Results 1  10
of
17
Subgraph Isomorphism in Planar Graphs and Related Problems
, 1999
"... We solve the subgraph isomorphism problem in planar graphs in linear time, for any pattern of constant size. Our results are based on a technique of partitioning the planar graph into pieces of small treewidth, and applying dynamic programming within each piece. The same methods can be used to ..."
Abstract

Cited by 113 (1 self)
 Add to MetaCart
We solve the subgraph isomorphism problem in planar graphs in linear time, for any pattern of constant size. Our results are based on a technique of partitioning the planar graph into pieces of small treewidth, and applying dynamic programming within each piece. The same methods can be used to solve other planar graph problems including connectivity, diameter, girth, induced subgraph isomorphism, and shortest paths.
Lifelong Planning A*
, 2005
"... Heuristic search methods promise to find shortest paths for pathplanning problems faster than uninformed search methods. Incremental search methods, on the other hand, promise to find shortest paths for series of similar pathplanning problems faster than is possible by solving each pathplanning p ..."
Abstract

Cited by 28 (3 self)
 Add to MetaCart
Heuristic search methods promise to find shortest paths for pathplanning problems faster than uninformed search methods. Incremental search methods, on the other hand, promise to find shortest paths for series of similar pathplanning problems faster than is possible by solving each pathplanning problem from scratch. In this article, we develop Lifelong Planning A * (LPA*), an incremental version of A * that combines ideas from the artificial intelligence and the algorithms literature. It repeatedly finds shortest paths from a given start vertex to a given goal vertex while the edge costs of a graph change or vertices are added or deleted. Its first search is the same as that of a version of A * that breaks ties in favor of vertices with smaller gvalues but many of the subsequent searches are potentially faster because it reuses those parts of the previous search tree that are identical to the new one. We present analytical results that demonstrate its similarity to A * and experimental results that demonstrate its potential advantage in two different domains if the pathplanning problems change only slightly and the changes are close to the goal.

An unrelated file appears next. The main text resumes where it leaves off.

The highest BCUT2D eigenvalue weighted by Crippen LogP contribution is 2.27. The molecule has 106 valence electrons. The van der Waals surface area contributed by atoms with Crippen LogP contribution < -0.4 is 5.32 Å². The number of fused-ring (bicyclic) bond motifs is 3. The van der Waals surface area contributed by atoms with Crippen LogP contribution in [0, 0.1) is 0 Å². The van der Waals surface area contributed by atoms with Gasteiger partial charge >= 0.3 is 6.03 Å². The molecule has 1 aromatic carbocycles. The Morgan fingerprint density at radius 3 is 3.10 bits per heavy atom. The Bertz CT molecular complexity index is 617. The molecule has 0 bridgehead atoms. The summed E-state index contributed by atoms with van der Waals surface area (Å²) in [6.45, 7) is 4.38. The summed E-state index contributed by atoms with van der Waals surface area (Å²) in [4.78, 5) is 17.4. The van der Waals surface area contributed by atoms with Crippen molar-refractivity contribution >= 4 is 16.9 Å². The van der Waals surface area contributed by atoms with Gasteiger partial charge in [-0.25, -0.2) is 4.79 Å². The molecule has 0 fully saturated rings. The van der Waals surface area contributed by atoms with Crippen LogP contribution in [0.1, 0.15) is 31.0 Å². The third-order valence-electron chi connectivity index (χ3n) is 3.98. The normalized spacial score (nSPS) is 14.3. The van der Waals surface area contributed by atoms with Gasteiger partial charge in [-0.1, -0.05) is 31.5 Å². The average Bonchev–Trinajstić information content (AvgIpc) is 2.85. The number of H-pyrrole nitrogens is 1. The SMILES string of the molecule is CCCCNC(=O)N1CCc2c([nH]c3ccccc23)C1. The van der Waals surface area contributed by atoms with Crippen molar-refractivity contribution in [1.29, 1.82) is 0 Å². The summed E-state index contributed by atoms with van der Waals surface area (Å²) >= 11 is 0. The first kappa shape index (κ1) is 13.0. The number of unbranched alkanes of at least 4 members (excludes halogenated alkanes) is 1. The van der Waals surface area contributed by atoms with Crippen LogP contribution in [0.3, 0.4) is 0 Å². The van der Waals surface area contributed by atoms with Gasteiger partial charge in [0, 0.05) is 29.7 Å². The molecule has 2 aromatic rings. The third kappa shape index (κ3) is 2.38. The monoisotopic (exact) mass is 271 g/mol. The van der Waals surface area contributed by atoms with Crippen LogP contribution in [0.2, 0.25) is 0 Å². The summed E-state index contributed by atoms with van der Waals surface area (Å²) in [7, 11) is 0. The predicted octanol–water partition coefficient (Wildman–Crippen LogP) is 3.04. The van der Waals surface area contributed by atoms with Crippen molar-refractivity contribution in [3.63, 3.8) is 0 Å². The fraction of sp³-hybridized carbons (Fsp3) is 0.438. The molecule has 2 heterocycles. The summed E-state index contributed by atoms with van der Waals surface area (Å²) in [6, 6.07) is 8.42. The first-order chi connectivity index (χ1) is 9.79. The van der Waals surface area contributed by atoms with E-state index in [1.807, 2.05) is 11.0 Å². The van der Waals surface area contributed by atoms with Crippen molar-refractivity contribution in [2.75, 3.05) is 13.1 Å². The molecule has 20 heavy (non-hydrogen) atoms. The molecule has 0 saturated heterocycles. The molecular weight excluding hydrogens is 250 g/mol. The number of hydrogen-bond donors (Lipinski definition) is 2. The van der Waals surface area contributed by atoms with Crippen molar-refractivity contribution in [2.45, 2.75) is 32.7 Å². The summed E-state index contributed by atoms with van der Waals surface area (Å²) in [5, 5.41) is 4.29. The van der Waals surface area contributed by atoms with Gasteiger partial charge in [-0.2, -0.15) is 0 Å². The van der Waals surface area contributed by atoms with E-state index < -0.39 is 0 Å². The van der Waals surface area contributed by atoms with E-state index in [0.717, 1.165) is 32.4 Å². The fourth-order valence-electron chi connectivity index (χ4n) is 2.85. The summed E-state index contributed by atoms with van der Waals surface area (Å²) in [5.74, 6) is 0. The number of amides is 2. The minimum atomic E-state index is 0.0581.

Fully Dynamic Output Bounded Single Source Shortest Path Problem (Extended Abstract)
 In ACMSIAM Symposium on Discrete Algorithms
"... ) Abstract We consider the problem of maintaining the distances and the shortest paths from a single source in either a directed or an undirected graph with positive real edge weights, handling insertions, deletions and cost updates of edges. We propose fully dynamic algorithms with optimal space ..."
Abstract

Cited by 24 (4 self)
 Add to MetaCart
) Abstract We consider the problem of maintaining the distances and the shortest paths from a single source in either a directed or an undirected graph with positive real edge weights, handling insertions, deletions and cost updates of edges. We propose fully dynamic algorithms with optimal space requirements and query time. The cost of update operations depends on the class of the considered graph and on the number of vertices that, due to an edge modification, either change their distance from the source or change their parent in the shortest path tree. In the case of graphs with bounded genus (including planar graphs), bounded degree graphs, bounded treewidth graphs and finearplanar graphs with bounded fi, the update procedures require O(log n) amortized time per vertex update, while for general graphs with n vertices and m edges they require O( p m log n) amortized time per vertex update. The solution is based on a dynamization of Dijkstra's algorithm [6] and requires simple ...
Fast replanning for navigation in unknown terrain
 Transactions on Robotics
"... Abstract—Mobile robots often operate in domains that are only incompletely known, for example, when they have to move from given start coordinates to given goal coordinates in unknown terrain. In this case, they need to be able to replan quickly as their knowledge of the terrain changes. Stentz ’ Fo ..."
Abstract

Cited by 21 (7 self)
 Add to MetaCart
Abstract—Mobile robots often operate in domains that are only incompletely known, for example, when they have to move from given start coordinates to given goal coordinates in unknown terrain. In this case, they need to be able to replan quickly as their knowledge of the terrain changes. Stentz ’ Focussed Dynamic A (D) is a heuristic search method that repeatedly determines a shortest path from the current robot coordinates to the goal coordinates while the robot moves along the path. It is able to replan faster than planning from scratch since it modifies its previous search results locally. Consequently, it has been extensively used in mobile robotics. In this article, we introduce an alternative to D that determines the same paths and thus moves the robot in the same way but is algorithmically different. D Lite is simple, can be rigorously analyzed, extendible in multiple ways, and is at least as efficient as D. We believe that our results will make Dlike replanning methods even more popular and enable robotics researchers to adapt them to additional applications. Index Terms—A, D (Dynamic A), navigation in unknown terrain, planning with the freespace assumption, replanning, search, sensorbased path planning. I.
Incremental heuristic search in artificial intelligence
 Artificial Intelligence Magazine
"... Incremental search reuses information from previous searches to find solutions to a series of similar search problems potentially faster than is possible by solving each search problem from scratch. This is important since many artificial intelligence systems have to adapt their plans continuously t ..."